- Either there is a locomotive at both ends of the train (colloquially also known as a sandwich ), and both can be controlled from the respective front locomotive,
- or there is a traction vehicle at one end of the train and a control car at the other end with which the traction vehicle can be controlled remotely . The train is then pushed in one direction with the control car ahead.
- or there is a control car at both ends of the train, which can be used to remotely control the locomotive on board the train.
With push-pull trains, the use of passenger trains can be made more efficient and faster, as the locomotive can remain at the respective end of the train when the train changes direction in the terminal or turning stations.
The advantage of the push- pull train or shuttle train over the multiple unit (a firmly connected train made up of partially powered passenger cars without a recognizable locomotive) is the possibility of using normal cars as intermediate cars if they are equipped with the necessary cables. Conversely, most intermediate wagons can also be used as wagons in conventional train sets.
In the past, local trains were predominantly push- pull trains in Germany , but now long-distance trains are also common as push-pull trains. In this way, a higher number of journeys can be achieved with fewer trains. Furthermore, there is no need to provide a shunting track or additional staff ( shunters ).
Commuter trains and the multiple controls required for them have a long tradition, especially in Switzerland. This also has to do with the fact that the push-pull train or shuttle train control is dependent on electrical signal transmission. The presence of an electrical control of the traction drive is more likely on an electric vehicle than on other vehicle types. In this way, a direct electric remote control could be installed in electric vehicles at an early stage and often with little extra effort.
The Martigny – Châtelard-Bahn (MC, today TMR) acquired the first control cars for shuttle trains in Switzerland in 1906. In 1921, the SBB ordered the first Ce 4/6 multiple units with the intention of using them in pairs or together with a control car as shuttle trains. After successful attempts after delivery in 1923, additional luggage railcars Fe 4/4 with identical multiple controls were put into operation from 1927 . Today almost all passenger trains in Switzerland are shuttle trains or multiple units.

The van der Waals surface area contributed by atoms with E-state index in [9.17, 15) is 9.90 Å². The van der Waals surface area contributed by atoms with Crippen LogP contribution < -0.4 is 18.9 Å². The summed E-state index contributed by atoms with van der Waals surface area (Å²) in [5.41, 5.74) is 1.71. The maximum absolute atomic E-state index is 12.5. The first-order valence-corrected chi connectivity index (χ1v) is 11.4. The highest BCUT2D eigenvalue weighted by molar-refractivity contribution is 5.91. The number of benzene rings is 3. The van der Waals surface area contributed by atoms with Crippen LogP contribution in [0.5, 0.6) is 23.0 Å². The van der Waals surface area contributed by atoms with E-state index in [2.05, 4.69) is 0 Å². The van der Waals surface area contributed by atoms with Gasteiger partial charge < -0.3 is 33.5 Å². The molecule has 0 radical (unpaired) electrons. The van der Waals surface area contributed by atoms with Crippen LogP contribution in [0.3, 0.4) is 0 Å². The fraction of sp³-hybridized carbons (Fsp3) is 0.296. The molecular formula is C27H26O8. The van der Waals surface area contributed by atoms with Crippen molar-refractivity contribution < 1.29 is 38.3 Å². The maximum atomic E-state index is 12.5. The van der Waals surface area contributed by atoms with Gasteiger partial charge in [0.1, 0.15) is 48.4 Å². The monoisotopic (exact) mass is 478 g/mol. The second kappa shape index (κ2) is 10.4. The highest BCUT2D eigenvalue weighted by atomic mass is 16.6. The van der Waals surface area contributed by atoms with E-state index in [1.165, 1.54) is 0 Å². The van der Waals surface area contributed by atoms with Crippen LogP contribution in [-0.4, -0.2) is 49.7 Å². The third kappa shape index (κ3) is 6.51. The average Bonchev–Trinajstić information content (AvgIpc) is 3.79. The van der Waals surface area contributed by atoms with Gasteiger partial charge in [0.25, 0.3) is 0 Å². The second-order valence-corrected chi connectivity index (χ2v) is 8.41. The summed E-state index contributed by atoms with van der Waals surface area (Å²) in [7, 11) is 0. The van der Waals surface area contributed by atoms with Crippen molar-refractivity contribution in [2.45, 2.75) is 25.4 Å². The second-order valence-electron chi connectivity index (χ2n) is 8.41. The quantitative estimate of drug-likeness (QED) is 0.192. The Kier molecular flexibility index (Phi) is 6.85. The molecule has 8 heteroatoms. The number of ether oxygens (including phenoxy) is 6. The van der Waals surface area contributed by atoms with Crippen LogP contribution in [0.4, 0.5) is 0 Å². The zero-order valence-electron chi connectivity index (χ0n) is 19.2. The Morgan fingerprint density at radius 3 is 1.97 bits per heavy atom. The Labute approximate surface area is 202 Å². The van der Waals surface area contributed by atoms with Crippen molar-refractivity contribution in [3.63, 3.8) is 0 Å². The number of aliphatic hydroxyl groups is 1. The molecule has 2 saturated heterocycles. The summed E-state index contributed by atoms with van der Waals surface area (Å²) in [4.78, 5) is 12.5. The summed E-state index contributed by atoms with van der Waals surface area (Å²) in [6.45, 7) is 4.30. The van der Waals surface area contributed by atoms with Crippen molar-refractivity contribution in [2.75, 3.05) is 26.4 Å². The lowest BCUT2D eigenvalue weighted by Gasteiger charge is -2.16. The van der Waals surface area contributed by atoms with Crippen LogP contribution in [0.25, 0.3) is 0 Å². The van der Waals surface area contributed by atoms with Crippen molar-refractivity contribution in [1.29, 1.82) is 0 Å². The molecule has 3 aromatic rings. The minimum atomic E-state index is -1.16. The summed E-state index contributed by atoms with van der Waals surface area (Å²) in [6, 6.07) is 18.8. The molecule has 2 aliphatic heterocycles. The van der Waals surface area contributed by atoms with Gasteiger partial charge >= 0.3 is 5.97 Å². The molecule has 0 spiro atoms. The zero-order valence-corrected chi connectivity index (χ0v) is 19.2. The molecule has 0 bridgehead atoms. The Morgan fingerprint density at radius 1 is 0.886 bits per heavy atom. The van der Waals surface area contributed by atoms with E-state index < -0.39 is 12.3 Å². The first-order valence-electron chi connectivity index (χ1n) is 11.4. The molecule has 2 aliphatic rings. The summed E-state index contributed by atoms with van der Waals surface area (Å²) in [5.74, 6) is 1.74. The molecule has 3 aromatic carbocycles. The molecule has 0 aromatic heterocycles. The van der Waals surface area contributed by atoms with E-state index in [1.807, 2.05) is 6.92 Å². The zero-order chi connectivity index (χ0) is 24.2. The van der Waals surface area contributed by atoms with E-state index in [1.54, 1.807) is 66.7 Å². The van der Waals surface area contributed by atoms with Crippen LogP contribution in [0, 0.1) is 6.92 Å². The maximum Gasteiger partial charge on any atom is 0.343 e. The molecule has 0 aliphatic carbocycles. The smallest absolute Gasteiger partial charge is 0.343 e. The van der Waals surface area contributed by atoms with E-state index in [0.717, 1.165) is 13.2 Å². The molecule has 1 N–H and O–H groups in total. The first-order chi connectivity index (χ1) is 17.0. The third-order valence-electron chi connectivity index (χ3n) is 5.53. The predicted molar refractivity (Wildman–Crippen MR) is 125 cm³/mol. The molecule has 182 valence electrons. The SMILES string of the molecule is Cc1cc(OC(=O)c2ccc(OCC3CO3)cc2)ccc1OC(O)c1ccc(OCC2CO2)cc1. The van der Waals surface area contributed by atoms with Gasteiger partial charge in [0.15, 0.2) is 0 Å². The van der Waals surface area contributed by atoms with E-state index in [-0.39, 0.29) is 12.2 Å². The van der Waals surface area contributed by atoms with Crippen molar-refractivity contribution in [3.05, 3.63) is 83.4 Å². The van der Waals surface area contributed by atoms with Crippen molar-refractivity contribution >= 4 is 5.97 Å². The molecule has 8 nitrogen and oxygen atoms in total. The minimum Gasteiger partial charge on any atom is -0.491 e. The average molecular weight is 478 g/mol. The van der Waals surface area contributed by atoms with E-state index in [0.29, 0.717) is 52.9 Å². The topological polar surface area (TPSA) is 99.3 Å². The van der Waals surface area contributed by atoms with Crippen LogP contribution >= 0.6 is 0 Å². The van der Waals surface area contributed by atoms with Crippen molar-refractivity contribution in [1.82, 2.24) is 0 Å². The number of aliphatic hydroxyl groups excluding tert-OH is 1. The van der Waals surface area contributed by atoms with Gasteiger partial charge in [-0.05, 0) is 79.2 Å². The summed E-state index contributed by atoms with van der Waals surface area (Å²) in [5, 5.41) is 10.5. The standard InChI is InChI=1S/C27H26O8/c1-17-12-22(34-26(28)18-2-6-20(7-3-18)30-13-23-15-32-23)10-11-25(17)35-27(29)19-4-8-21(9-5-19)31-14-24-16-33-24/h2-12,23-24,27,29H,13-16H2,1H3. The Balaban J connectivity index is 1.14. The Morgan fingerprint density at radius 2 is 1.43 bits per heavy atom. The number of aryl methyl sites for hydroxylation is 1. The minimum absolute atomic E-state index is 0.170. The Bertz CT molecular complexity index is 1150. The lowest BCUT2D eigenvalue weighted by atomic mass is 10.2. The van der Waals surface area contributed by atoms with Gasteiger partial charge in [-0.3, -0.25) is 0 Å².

In Germany , special push-pull trains were probably first used on the Lübeck-Büchener Railway in May 1936 as city express trains with double-decker cars. The steam locomotives specially built for this train were tender steam locomotives with streamlined cladding that could be remotely controlled by the driver from the other end of the train .
In the 1950s, the Deutsche Bundesbahn built several class 78 and class 38 steam locomotives for push-pull trains . B. between Frankfurt and Wiesbaden . The engine driver only had direct access to the brake . He passed on the commands to accelerate or maintain the speed to a specially trained stoker who operated the regulator and control ( indirect push-pull train control ).
The emergence of power-dependent and thus indirect speed step control in electric traction vehicles in the 1950s made a new generation of remote controls possible. A simplification became possible here, since only orders have to be sent to the locomotive. This type of remote control no longer necessarily has to deal with all vehicle-specific features, since the effective activation process no longer depends directly on the remote control command. The exact position of the step switch is no longer specified, but rather whether it should switch a step on or off as soon as the specifications allow it. It was therefore also more possible to control different types of vehicles from one control car, since this type of control is no longer linked to the number of speed levels, but only to the type of control. The signal transmission was still analog, but the number of wires in the cable harness could be reduced or released for other purposes.
The next generation of remote control is related to the introduction of power electronics. If a locomotive is controlled by a computer, it can logically also be used for remote control. The effort of setting up such a remote control on the vehicle itself is relatively low. With an additional computer it is also possible to translate “foreign” remote control commands. Locomotives delivered today are usually remotely controllable or prepared for it. As a rule, multiplexed electrical data transmission is used on push-pull trains , while some of the data on multiple units can also be transmitted via fiber optic cables .
A special form is remote control by radio, which is rarely used on push-pull trains.
In the case of traction vehicles, it is common today to train them as full-fledged bidirectional vehicles. In contrast to steam locomotives with a tender, it makes no difference whether they drive forwards or backwards. If these locomotives are designed as passenger railcars and operate without additional cars, they can be used operationally like push-pull trains. The transition between the motor vehicle and push-pull train can therefore be fluid, and the layperson cannot always tell whether it is a multi-part multiple unit or a push-pull train. Because the difference today is only the question of whether the train can be disconnected in regular operation or not.
A turning loop can be created to avoid driving around the locomotive at terminal stations . This is mainly used in trams, whereby one-way vehicles are often used that only have doors on one side.
Turning triangles are also common in America , with which the entire train is turned. Because in this way the order of cars can be maintained from the top and the final car remains the final car.